Tuesday, July 17, 2012

Did I Really Say That?

Should you ever let sources review a quote before you go to print?  Short answer: No. 

Despite the fact that some news orgs, insert shudder here, are letting campaign officials okay quotes in advance, many others are holding firm.  Here's what AP has to say, via Poynter:

“We don’t permit quote approval,” AP spokesman Paul Colford told me by email. “We have declined interviews that have come with this contingency.” That puts the AP in agreement with 58 percent of the people who said in our Twitter poll that they never let sources review quotes. (The poll is totally unscientific, changing as more people vote, and should be taken with the grain of salt that you normally apply to Twitter.) 

In a followup conversation, Colford said that AP reporters do conduct interviews on background and then negotiate to get certain parts on the record. “You’d be a fool to turn those down,” he said. But, he said, an AP reporter would not go along with a source who said, “I want those three sentences you want to use sent over to me to be put through my rinse cycle.”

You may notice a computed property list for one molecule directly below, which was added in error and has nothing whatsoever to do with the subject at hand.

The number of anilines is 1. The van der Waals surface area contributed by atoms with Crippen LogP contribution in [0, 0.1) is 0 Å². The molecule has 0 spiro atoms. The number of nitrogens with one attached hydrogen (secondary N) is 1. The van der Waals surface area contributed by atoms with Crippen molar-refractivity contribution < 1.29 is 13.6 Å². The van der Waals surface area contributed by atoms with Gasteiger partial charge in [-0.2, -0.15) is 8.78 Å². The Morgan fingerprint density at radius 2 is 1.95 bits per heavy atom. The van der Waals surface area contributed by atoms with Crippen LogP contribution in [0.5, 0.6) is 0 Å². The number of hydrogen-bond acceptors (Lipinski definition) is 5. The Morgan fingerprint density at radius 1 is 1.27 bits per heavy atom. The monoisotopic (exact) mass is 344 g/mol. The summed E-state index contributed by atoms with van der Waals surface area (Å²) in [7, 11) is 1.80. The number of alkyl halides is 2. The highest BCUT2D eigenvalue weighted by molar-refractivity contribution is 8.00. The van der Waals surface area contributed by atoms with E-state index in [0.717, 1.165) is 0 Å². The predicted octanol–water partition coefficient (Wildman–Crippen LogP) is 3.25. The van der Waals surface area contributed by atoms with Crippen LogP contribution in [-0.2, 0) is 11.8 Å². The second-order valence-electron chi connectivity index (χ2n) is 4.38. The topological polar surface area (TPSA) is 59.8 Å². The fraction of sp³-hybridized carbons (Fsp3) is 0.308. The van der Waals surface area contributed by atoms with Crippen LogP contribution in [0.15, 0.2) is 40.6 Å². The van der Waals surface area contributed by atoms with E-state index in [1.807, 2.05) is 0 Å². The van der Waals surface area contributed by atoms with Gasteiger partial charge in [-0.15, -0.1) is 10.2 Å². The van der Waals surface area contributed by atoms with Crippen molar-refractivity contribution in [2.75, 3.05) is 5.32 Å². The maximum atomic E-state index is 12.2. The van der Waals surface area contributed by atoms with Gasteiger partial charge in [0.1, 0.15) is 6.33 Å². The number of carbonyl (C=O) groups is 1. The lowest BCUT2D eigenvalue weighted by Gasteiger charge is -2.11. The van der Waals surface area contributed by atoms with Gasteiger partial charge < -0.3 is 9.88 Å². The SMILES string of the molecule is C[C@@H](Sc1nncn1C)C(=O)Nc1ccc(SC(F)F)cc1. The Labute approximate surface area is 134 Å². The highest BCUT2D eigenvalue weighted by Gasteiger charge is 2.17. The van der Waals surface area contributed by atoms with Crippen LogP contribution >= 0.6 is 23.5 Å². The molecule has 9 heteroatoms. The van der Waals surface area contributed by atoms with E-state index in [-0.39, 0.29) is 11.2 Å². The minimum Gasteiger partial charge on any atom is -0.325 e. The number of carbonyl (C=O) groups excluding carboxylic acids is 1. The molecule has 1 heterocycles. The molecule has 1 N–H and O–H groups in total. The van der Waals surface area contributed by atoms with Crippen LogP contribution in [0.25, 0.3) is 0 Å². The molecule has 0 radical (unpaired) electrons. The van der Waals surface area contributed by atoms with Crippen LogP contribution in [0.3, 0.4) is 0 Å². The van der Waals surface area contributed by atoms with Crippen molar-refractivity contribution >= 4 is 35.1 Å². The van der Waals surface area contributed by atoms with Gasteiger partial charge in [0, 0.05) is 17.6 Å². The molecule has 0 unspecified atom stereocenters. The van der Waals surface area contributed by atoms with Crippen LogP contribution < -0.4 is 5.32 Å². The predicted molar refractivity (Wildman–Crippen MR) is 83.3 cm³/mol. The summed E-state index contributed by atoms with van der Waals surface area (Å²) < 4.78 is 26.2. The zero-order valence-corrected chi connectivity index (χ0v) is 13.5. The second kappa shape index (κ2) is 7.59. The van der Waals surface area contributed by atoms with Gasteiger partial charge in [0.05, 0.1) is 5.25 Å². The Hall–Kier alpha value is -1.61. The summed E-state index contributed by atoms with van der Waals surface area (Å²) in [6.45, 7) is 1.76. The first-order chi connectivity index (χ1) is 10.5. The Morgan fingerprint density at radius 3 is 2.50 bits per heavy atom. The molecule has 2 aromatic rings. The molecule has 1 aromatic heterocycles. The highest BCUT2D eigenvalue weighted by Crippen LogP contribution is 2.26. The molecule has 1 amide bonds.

Rinse cycle, indeed.  Here's more from Jeremy W. Peters from the New York Times, who writes that quote approval results in quotations that "come back redacted, stripped of colorful metaphors, colloquial language and anything even mildly provocative."  bk

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